The agrarian question had been an important topic of discussions for Indian freedom struggle leaders as well who wrote extensively and debated on how Indian society and economy should be reorganized. Land reforms became a question of considerable academic interest and debate in the discourse about planning and development.They were viewed as necessary for initiating modernization in agriculture. While there was a general agreement that the prevailing agrarian structures marked by absentee landlordism and semi-feudal relations of production, needed to be reorganized, two extreme positions were taken on the crucial questions- what kind of agrarian reforms were required and which would work the best? Is there an economic logic behind land reforms?
The first view was that of the institutionalists who argued that the way out for Indian agriculture lay in a radical reorganization of land ownership patterns that would not only democratize the village and revive the independent peasant economy but also increase the productivity of land. Thus the slogan came up-land to the tiler.They also argued that smaller-sized holdings gave higher productivity. The second viewpoint argued against the redistribution of land on the grounds that it was both unviable as not enough land was available for everyone and that it worked against the logic of economics. The modernization of agriculture required landlords'reorientation.They needed to be motivated to cultivate their own land with wage labor and using modern technology. The land reforms would only divide the land into unviable holdings rendering them unfeasible for the use of modern technology.
However the process of agrarian reforms is inherently a political question. The choices made by the Indian state and the actual implementation of land reforms were determined by the politics of the new regime rather than by the theoretical superiority of a particular position. The Indian state chose to reorganize agrarian relations through redistribution of land but not in a comprehensive and radical manner.Joshi described it as sectorial or sectional reforms. The Government of India directed its states to abolish intermediary tenures, regulate rent and tenancy rights, confer ownership rights on tenants, impose ceilings on holdings, distribute the surplus land among the rural poor and facilitate consolidation of holdings. A large number of legislations were passed by the state government over a short period of time.
However most of the legislations provided loopholes that allowed the dominant landowners to tamper with land records by redistributing land among relatives, evicting their tenants and using other means to escape the legislations. In the absence of concerted political will land reforms could succeed only in regions where the peasantry was politically mobilized and could exert pressure from below.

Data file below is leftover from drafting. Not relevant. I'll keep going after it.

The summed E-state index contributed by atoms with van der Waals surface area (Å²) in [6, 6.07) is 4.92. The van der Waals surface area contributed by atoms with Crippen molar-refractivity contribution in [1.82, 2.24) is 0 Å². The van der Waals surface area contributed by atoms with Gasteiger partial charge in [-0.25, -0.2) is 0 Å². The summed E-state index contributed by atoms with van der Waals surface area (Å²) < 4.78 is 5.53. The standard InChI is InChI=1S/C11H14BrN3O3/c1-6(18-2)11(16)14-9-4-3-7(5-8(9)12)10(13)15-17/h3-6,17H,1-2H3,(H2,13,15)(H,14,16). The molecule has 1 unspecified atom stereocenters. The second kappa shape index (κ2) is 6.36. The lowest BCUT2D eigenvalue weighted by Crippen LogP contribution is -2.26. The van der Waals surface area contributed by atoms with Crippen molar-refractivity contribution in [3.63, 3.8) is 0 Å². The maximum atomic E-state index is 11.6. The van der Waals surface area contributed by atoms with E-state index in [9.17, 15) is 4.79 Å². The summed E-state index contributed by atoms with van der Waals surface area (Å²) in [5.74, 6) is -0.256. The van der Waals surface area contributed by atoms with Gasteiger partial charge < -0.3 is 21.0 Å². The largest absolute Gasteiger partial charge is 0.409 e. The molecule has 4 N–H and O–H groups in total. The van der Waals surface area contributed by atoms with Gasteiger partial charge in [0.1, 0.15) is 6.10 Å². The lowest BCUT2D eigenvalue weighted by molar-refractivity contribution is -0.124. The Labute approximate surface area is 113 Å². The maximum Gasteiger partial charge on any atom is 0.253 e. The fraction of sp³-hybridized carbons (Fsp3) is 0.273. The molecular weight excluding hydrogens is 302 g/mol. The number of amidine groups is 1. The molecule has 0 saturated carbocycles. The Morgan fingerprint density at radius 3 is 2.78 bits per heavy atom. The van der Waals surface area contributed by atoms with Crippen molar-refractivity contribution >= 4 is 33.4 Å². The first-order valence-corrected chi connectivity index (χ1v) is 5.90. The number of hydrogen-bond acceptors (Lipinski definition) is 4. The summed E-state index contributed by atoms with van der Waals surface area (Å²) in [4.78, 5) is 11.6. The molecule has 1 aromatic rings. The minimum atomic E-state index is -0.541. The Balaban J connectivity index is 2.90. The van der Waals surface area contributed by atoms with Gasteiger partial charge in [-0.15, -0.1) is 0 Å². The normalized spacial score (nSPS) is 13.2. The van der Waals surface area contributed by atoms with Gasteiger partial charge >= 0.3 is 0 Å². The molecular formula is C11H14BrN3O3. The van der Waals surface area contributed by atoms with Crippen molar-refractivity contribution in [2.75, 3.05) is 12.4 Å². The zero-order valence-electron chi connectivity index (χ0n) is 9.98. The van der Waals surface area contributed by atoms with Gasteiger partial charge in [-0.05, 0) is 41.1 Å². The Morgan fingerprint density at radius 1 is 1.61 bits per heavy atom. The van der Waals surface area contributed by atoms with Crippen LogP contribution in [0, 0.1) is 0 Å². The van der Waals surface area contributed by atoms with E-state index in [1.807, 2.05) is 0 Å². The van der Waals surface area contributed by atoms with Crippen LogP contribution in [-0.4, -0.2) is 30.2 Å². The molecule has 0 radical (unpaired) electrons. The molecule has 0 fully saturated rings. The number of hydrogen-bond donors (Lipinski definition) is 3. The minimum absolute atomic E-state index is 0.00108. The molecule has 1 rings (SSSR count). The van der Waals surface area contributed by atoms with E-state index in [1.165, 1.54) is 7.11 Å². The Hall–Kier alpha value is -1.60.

Despite overall failure, land reforms succeeded in weakening the hold of absentee landlords over rural society and assisted in the emergence of a class of substantial peasants and petty landlords as the dominant political and economic group. For example in Rajasthan though the abolition of jagirs was far from satisfactory it made considerable difference to the overall land ownership patterns and to the local and regional power structures. The Rajputs possessed much less land after the land reforms than they did before, Most of the village land had moved into the hands of those who could be called small and medium landowners. In qualitative terms most of the land begins to be self-cultivated and the incidence of tenancy declined considerably. The fear of losing land induced many potential losers to sell or rearrange their lands in a manner that escaped legislations.
However in few cases the landless laborers living in the countryside most of whom belonged to the ex-touchable castes received land. The beneficiaries by and large belonged to middle level caste groups who traditionally cultivated land as a part of the calling of their castes. While land reforms were supposed to deal with the problem of landlordism, the hold of moneylenders over the peasantry was to be weakened by providing credit through institutional sources initially by credit societies and later by the nationalized commercial banks. According to the findings of an official survey carried out immediately after Independence from colonial rule up to approximately 91% of the credit needs of cultivators were being met by informal sources of credit. Much of this came from moneylenders. Indian state planned to expand the network of cooperative credit societies. With the imposition of social control and later their nationalization, commercial banks were also asked to lend to the agricultural sector on priority basis. Over the years the dependence of rural households on informal sources has come down significantly. The assessment studies on the cooperative credit societies showed that much of their credit went to the relatively better of sections of rural society and the poor continued to depend on the more expensive informal sources. This was explained as a consequence of the prevailing structure of land tenures. The state response was to bureaucratize the cooperative societies. Though in some regions this helped in releasing credit societies from the hold of big landowners, bureaucratization also led to rampant corruption and increasing apathy among those whom they were supposed to serve.
Yet despite inherent bias of institutional credit against the rural poor, its availability played an important role in making the green revolution a success and definitely helped to marginalize the professional moneylender in the rural power structure.